The cycling tour starts at Hotel Berliner Hof, Tauentzienstraße 8. Ride to your left from the front door of the hotel to the next corner. Take a left onto Nürnberger Straße. At the end of the block, you will see the entrance to the Zoologischer Garten Berlin (the Berlin Zoo) over to the left.
The Berlin Zoo is home to 17,000 animals representing 1,600 species, the most species in a single zoo anywhere in the world. Besides the traditional zoo with wild animals of all kinds, there is also the aquarium with fish, amphibians, reptiles and insects.
Cross the intersection and veer to the right to continue onto Budapester Straße. On the left-hand side, you will see the Hotel InterContinental, home to German rock star Udo Lindenberg during his years in Berlin. As you cross the Landwehrkanal, the street will change its name to Stülerstraße. As the road curves to the right, take a left onto Hofjägerallee which will you take into the Tiergarten.
The Großer Tiergarten is the second largest park in Berlin after the Tempelhofer Freiheit. The Tiergarten dates back to 1527. After the Second World War, the trees in the park were almost completely cut down to obtain firewood and the park was turned into a large garden to feed West Berlin. Today, the Tiergarten is a popular recreational area.
Continue on Hofjägerallee until you come to the Siegessäule (Victory Column) which stands in the middle of Großer Stern, a busy roundabout. The column is topped with an angel named "Victoria", but popularly called "Goldelse" by the Berliners. The column was erected in 1873 to commemorate the wars that led to German unification. Ride around the roundabout to the right until you can take a right onto Spreeweg.
As you ride along Spreeweg, you will see on the left the offices of the German President and then Schloss Bellevue, his official residence. Take a right onto John-Foster-Dulles-Allee just before the bridge over the Spree.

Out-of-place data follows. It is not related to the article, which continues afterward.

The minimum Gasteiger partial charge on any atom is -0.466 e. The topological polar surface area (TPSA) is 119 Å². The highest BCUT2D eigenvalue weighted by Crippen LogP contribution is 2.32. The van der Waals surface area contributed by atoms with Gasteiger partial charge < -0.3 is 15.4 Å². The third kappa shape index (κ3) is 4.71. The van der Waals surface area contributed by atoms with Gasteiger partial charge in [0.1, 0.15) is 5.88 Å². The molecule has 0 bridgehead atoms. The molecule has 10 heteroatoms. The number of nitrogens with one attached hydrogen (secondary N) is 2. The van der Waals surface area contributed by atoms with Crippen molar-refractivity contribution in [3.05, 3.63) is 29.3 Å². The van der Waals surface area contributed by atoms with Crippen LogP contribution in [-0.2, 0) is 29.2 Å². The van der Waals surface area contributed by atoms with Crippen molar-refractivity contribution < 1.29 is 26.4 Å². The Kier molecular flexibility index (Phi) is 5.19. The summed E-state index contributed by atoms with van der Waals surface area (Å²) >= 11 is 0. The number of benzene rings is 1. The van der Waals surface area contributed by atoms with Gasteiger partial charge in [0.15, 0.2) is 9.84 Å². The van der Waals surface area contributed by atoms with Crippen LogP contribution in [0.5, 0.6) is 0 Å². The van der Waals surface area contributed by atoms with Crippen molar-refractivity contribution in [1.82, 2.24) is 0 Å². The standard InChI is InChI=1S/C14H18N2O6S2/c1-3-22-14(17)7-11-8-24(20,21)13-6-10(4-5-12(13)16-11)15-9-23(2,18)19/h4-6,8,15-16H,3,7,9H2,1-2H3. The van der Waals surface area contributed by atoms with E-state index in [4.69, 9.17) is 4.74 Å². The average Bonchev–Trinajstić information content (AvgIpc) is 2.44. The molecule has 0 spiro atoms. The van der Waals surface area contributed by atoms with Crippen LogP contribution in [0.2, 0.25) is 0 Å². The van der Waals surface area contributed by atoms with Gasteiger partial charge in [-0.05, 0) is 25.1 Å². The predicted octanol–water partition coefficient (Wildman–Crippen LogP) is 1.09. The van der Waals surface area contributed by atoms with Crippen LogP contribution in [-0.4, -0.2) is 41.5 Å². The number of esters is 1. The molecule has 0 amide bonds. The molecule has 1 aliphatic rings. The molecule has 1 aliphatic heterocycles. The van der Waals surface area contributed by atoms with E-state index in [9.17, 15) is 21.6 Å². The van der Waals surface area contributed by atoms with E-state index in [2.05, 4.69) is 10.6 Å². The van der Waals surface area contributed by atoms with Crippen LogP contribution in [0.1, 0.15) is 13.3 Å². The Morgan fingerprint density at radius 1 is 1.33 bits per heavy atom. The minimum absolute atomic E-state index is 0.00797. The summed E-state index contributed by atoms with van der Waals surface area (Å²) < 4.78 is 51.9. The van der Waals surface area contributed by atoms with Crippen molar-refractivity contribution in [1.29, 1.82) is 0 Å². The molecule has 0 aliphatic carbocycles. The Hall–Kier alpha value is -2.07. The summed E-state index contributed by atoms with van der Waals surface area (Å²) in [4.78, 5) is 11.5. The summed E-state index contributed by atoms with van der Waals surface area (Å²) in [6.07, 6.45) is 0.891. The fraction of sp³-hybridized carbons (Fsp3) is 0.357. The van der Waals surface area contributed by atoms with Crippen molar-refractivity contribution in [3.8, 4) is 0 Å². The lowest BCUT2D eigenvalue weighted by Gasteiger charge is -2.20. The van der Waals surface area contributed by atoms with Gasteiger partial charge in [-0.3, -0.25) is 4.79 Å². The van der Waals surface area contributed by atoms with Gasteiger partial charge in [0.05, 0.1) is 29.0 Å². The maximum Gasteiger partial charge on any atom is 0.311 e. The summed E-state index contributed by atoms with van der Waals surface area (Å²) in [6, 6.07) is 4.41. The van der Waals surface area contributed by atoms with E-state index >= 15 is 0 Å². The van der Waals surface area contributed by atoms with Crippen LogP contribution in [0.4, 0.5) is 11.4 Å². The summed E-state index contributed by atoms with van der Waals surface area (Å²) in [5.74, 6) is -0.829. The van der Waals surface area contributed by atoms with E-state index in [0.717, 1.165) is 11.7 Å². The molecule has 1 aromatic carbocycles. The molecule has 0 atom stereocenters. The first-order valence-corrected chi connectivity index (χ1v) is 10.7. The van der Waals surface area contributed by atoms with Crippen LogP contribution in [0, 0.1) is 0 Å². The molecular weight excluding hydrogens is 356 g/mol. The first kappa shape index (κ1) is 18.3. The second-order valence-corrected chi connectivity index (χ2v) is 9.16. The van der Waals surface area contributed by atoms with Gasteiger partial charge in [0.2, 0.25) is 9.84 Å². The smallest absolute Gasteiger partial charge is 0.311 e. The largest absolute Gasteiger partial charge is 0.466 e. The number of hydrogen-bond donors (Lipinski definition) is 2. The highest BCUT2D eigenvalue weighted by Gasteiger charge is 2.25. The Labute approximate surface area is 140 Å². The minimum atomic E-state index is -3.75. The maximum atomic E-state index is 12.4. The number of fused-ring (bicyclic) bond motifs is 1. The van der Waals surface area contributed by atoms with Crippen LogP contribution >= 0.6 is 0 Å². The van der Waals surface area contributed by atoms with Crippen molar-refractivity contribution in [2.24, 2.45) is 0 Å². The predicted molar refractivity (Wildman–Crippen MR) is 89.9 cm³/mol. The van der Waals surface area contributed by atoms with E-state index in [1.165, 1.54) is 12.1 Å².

Haus der Kulturen der Welt
Ride along John-Foster-Dulles-Allee along the Spree and the northern edge of the Tiergarten until you come to the Haus der Kulturen der Welt. This extraordinary building was designed as a conference centre that opened in 1957 and earned the nickname of "Pregnant Oyster". Since 1989, the building has become a centre for the contemporary arts.
Continue on John-Foster-Dulles-Allee until it curves to the left and joins up with Scheidemannstraße. To the left, about a block away, you can see the Bundeskanzleramt, where the German chancellor and her staff carry out their daily work. Stay on Scheidemannstraße and ride past Platz der Republik on your left.
Platz der Republik
The Platz der Republik is a large green space which has played an important role in German history. A protest rally with 300,000 participants against the Berlin Blockade was held here in 1948. During the years of German division, this square was at the edge of West Berlin near the Wall and served as a recreational space for the city's residents. Now it is right at the heart of the government quarter. Continue riding towards the Reichstag, straight ahead.
The Reichstag building dates from 1894. Fierce battles took place here in the closing days of the Second World War, ending with the Red Army flying the Soviet flag on the building. Today, the Reichstag building has been restored with a new glass dome and is seat of the German Bundestag. Take a right onto Ebertstraße.
The Brandenburg Gate
In a few metres, you will see the north end of the Brandenburg Gate, the most famous landmark in Berlin. Built in 1791 as a city gate, it became a symbol of German division in the middle of the twentieth century and then a symbol of German unification after the Wall fell in 1989. Continue to ride south on Ebertstraße.